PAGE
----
When I visited my mom recently, she had a small pile of colorfully-wrapped Christmas presents for me, Gary, and the kids. I hate traveling, and packing or unpacking, or waiting at baggage claim forever for a suitcase, so I had crammed everything into one carry-on suitcase and a tote bag, figuring if it didn’t fit, I didn’t need it. I had shipped her presents to her before my trip so I didn’t need to worry about stuffing them into my luggage.
A lot of good that did, when my mother insisted I could fit these presents into my sparse carry-on luggage for my journey home. I jammed a few small packages into the already-cramped suitcase, which was now threatening to burst at the seams, and one remaining box had to go into the tote bag. Good to go, right?
I researched TSA’s website to make sure I could take wrapped presents in my carry-ons. On my trip home, I confidently marched up to airport security, ready to zip through security like a pro and be on my merry way.
Not so fast. As soon as my tote bag rolled through their fancy x-ray machine, the TSA agent frowned, seized my bag, and called another agent over to “verify”. Uh-oh. I mentally jogged through everything in that bag, but I couldn’t think of anything that would raise red flags. I had already asked my mom if the wrapped presents had any liquids or anything sharp, and she wouldn’t lead her own innocent daughter astray, would she?
Two agents asked me to step aside while they yanked everything out of my neatly and precisely packed bag. I bit my tongue and watched them tug my items out, willy-nilly, not keeping anything in any order, swabbing everything, before pouncing hungrily on the happily-wrapped present and demanding, “What is this?”
What the hell does it look like? My nightie?
“A Christmas present from my mom,” I said, wisely ignoring the sarcastic and irritated voices in my head.
The agent eyed me suspiciously. “From your mom?”
She sounded like she believed “my mom” was code for “my internationally-feared terrorist”. I confirmed that “my mom” meant “my mom” and nothing more. She didn’t look convinced.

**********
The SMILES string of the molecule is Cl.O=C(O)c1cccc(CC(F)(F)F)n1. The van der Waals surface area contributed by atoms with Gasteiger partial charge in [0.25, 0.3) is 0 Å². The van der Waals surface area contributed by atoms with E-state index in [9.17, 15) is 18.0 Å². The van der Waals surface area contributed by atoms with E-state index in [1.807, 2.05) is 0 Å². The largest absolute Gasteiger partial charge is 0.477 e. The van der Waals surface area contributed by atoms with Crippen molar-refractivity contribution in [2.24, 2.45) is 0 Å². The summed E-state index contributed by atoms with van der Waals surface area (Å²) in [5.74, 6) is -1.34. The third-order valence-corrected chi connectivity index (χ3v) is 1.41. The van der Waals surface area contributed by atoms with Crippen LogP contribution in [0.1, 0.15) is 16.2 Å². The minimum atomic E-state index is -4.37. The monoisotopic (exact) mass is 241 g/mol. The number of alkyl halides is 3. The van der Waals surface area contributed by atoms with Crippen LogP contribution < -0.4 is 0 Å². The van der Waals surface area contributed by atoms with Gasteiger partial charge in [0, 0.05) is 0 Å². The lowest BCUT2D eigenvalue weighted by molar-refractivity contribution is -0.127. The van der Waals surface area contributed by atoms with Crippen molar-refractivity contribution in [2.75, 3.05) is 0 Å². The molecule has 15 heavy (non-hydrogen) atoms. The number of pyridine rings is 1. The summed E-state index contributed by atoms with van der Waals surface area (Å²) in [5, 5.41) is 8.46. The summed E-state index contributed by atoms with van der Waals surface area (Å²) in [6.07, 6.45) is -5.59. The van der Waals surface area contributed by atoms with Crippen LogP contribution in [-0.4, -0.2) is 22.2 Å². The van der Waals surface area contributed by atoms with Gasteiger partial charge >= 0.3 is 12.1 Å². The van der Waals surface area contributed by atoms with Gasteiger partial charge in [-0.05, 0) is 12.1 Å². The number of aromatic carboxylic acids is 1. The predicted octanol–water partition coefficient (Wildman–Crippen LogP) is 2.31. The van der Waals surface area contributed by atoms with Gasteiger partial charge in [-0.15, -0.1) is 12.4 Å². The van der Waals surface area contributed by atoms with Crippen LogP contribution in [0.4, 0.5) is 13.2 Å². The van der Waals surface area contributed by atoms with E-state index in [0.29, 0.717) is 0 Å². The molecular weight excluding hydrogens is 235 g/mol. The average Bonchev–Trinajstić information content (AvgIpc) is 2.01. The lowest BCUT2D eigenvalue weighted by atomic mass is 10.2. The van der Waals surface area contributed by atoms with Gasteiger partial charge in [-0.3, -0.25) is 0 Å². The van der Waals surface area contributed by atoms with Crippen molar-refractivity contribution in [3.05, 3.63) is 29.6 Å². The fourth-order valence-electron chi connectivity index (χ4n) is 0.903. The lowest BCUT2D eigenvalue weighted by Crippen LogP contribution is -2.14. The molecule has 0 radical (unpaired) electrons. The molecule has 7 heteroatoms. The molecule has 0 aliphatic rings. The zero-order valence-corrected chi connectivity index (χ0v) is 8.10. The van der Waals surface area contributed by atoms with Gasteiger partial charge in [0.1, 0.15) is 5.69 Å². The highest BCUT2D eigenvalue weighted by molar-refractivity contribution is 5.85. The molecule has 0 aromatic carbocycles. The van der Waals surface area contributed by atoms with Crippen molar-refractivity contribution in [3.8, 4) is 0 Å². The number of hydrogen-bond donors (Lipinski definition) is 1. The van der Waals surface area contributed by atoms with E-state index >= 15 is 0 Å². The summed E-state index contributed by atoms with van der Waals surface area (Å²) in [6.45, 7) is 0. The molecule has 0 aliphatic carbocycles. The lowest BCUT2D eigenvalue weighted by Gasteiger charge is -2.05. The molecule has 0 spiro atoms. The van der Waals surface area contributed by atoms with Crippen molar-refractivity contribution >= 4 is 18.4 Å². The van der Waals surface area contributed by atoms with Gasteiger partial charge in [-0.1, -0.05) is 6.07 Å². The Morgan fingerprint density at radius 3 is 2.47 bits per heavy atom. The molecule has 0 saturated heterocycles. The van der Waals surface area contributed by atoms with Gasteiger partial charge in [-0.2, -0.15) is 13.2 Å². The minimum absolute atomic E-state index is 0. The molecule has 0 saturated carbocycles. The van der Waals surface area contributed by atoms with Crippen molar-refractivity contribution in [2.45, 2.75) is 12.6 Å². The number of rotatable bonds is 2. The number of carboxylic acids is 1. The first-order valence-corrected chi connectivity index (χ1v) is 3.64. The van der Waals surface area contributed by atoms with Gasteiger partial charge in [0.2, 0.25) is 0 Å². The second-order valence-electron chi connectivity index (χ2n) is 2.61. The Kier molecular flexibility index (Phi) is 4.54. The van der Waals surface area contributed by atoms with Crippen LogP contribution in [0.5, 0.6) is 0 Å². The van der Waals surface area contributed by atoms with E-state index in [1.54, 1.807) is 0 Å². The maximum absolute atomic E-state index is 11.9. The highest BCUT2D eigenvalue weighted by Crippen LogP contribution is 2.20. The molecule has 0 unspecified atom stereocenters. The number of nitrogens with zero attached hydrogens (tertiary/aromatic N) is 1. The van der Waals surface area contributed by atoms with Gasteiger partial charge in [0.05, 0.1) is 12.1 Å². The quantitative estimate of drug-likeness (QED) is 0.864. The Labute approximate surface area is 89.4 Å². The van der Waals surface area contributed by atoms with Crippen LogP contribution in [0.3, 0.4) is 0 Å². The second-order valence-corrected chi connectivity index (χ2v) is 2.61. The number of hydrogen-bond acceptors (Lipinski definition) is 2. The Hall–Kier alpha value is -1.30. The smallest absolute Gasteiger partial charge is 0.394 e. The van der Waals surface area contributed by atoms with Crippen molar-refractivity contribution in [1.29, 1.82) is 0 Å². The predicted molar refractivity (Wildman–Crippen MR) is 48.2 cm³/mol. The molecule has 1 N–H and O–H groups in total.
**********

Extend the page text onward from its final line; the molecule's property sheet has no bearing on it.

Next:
With gloved hands, she attempted to unwrap the present. I say “attempted” because my mother is fond of tape. A lot of tape. Every possible loose edge was cemented down with a thick strip of clear adhesive. I managed not to laugh as the agent grunted and muttered, “Mom likes tape.”
When a tiny corner was finally freed, she removed the wrapping paper, all intact in one sheet, making me wonder if she is one of those people who can peel an orange in one continuous piece. I quickly looked away, since after all, it was a Christmas present, and I was trying to preserve the surprise.
No such luck. When the offending box was opened and thoroughly swabbed, the agent bellowed at the top of her lungs to another agent, “It’s a clock.”
Just to be sure, they turned it over several times, ascertaining that it indeed was clock-like, hunting for dripping black powder or a sputtering fuse or a timer counting down to imminent doom, I’m not sure exactly. I was too busy being horrified that my own mother sent me through airport security with the one item in the whole wide world that most closely and alarmingly resembles a bomb, for the love of all that is holy. Moving parts, ticking, sealed box, what could possibly go wrong?
When the TSA agents were relatively certain I was not, in fact, deviously scheming to blow up the entire airport, they packed the clock back into the box, (seemingly disappointed at the missed opportunity to wrestle me forcibly to the floor while beating me into submission), unceremoniously dumped my personal belongings back into my tote bag in a decidedly random fashion, and graciously handed me the now-useless, crumpled wrapping paper.
I was already trying to organize my things in my bag in something at least resembling an organized manner. “Can you please throw that away?” I asked.
Well, no, actually this particular TSA agent would not throw away the wrapping paper. She claimed she would get into trouble if she threw it away. Okay, okay. I stuffed the paper into my tote bag so I could personally deliver it to a trash can.
Good thing I had left early for the airport. As I sat at my gate, I wasted no time pulling out my phone (which was not mistaken for a bomb during my security check) and sent my mother an e-mail, thanking her for making my trip that much more eventful. I’m sure she got a good laugh out of it.
As for me, I got a story to tell Gary and a public service announcement for my blog readers: if the brilliant notion occurs to you to gift-wrap a ticking clock and bestow it upon someone who will soon be passing through airport security…well, go ahead, so we can compare stories later!